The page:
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Facts, alike remote from adulation and contempt, would have pleased my taste infinitely more. On reading this declaration, you will naturally prepare yourself for Facts only, in what I am about to communicate; and I declare that it is my design to insert nothing of another kind: yet, alas! the most unadorned Picture of a Perfect Beauty, will still procure for the Painter, the title of flatterer amongst the ignorant and the envious; and such a fate may possibly be
When I look over my Notes, from the substance of which this Sketch is formed, I perceive indeed that they are all of an encomiastic description; and that I have collected nothing but what is favorable to this mighty people. This, I am aware, will give to my work, the colour of an eulogium, rather than
of an impartial history of English manners; and such, if you think fit, you may call it. Every thing praise-worthy in England, you will not find here; but for all I have inserted, you may depend on my fidelity; and should this account prove, upon the whole, very panegyrical, as hinted above, it will the better suit your turn of mind, as I allow it does my own: we are both what are usually termed good-natured men, fond of looking on the pleasing side of every object presented to us, and mutually foes to that acrimony of disposition which delights in discovering imperfection, and in hunting out and exposing to hatred or derision, the faults and foibles of one's fellow-creatures. We have also, I know, invariably felt ourselves disgusted by a certain prac tice, too common in our time; I mean a habit some indulge in, of embracing
every opportunity that offers, to depreciate one portion of the human race, in order to display in a more brilliant light the merits of another; a custom particularly observable in what relates to this country and our's: for you must frequently and with pain have noticed the attempts of innumerable scribblers of Tours, Trips and Rambles in England, to represent that Island as almost in a state of barbarism; and thus insidiously to exalt our native Ireland, by drawing her portrait in enticing attitudes, and picturesque attire; by which vile mode of proceeding, national animosities are cherished; the people of Britain are mortified and abashed by seeing themselves degraded in the eyes of their fellow-subjects; and the Irish, especially such as have never been in England, rendered haughty and insolent in the notions they entertain of their English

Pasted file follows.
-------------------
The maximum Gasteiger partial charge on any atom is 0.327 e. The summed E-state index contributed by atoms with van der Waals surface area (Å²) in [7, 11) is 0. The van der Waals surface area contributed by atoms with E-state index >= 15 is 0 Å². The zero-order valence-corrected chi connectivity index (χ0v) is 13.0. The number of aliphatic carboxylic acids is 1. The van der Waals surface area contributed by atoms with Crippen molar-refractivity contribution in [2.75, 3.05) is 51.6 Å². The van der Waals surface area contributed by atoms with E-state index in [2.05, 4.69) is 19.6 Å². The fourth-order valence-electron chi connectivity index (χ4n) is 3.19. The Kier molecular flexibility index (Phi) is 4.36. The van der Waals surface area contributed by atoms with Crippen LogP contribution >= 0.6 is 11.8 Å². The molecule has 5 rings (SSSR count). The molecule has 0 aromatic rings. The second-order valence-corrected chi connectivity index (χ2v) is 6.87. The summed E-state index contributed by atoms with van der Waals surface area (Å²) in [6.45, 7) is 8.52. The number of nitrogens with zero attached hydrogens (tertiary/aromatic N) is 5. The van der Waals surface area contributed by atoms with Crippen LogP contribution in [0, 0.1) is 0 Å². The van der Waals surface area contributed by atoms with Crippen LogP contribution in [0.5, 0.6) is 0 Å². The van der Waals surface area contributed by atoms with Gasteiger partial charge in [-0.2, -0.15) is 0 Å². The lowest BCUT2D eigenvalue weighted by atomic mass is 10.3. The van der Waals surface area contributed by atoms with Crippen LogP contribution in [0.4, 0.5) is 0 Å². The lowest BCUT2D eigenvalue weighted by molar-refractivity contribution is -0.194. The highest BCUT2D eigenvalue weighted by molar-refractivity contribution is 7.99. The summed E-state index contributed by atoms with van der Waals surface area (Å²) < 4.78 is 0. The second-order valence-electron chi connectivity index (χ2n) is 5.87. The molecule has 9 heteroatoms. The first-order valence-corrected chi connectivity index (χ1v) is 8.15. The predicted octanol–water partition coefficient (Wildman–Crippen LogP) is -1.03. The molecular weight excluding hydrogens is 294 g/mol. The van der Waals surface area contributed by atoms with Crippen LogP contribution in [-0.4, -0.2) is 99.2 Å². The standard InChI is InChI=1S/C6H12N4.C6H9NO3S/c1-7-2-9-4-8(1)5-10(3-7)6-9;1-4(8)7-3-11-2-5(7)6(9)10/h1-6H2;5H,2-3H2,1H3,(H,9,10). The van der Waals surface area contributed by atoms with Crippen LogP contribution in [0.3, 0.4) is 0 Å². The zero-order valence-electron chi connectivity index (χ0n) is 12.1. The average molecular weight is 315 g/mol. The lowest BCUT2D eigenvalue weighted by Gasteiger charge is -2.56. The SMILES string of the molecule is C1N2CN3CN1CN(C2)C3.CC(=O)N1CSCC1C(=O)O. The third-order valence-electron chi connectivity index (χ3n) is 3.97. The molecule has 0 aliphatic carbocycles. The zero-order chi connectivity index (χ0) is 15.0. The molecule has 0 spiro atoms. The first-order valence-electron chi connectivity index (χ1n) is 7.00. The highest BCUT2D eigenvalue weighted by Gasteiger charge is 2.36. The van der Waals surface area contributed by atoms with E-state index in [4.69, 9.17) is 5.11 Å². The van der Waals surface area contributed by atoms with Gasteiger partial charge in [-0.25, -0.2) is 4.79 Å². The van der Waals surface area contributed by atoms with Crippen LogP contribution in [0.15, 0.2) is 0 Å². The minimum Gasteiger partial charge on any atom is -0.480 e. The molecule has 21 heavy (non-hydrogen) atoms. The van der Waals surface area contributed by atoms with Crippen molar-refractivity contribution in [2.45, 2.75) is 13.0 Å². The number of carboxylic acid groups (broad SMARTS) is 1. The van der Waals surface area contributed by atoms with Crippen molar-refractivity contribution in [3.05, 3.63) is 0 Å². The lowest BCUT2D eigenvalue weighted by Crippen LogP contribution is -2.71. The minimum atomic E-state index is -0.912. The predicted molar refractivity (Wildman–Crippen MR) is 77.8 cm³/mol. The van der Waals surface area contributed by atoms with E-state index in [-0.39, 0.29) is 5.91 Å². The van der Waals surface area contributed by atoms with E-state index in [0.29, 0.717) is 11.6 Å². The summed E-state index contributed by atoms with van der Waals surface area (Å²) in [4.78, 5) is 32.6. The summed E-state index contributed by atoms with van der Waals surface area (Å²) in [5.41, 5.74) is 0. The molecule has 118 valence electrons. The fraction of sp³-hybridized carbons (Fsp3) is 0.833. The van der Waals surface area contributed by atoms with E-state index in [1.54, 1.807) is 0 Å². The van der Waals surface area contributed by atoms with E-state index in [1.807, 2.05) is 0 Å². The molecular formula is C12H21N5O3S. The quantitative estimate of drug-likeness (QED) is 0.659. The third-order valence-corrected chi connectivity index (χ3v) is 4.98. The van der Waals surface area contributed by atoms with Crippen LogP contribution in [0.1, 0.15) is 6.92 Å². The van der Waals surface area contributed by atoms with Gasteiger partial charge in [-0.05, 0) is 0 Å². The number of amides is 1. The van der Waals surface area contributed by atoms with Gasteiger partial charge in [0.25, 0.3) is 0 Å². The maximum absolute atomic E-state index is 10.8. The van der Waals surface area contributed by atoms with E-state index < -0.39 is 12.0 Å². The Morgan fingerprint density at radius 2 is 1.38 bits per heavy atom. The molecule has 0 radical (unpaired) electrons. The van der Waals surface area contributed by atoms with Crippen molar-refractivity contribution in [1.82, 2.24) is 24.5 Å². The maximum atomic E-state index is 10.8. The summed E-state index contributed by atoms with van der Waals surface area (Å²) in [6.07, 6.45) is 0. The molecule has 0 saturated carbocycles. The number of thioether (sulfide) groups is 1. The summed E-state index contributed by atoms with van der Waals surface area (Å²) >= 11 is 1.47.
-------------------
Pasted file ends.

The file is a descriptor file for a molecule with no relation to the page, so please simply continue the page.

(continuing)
brethren, by being kept in ignorance of the numerous and splendid advantages, moral and physical, which England enjoys over the rest of the world. Against these Incendiaries, they deserve not a milder name, I declare war, and am ready courageously to draw my pen: but I will not here follow their bad ex. ample; nor shall any thing resembling the language of prejudice disgrace my pages. Of England, it is my intention to detail nothing but what appears justly intitled to applause; while of Irish pre-eminence, as far as it is practicable, I shall modestly be silent.
Several particulars of general notoriety, and in themselves apparently trivial, you will find recorded as you go along: for this my excuse is that the present little work is intended for the perusal of your rustic neigh
bours, as well as for your own. The honest farmers, who dwell in the vicinity of your Glebe-House, have need of better information concerning this country, than what they have already received, which, I suspect, has reached them only through the reports of such persons as labourers who have returned after working during one or two harvests in England; or at best, by means of occasional conversations with the private soldiers of some marching regiment quartered near them; not always the most acute, or enlightened travellers. And indeed (with great deference I say it) as to yourself, my excellent friend, it is but fair to suppose that much of what would appear trite and dry to a Rider for an English commercial house, or even to a London shop-keeper, will be novel to you, whose mortal career has been but little diversitied. I dare conjecture that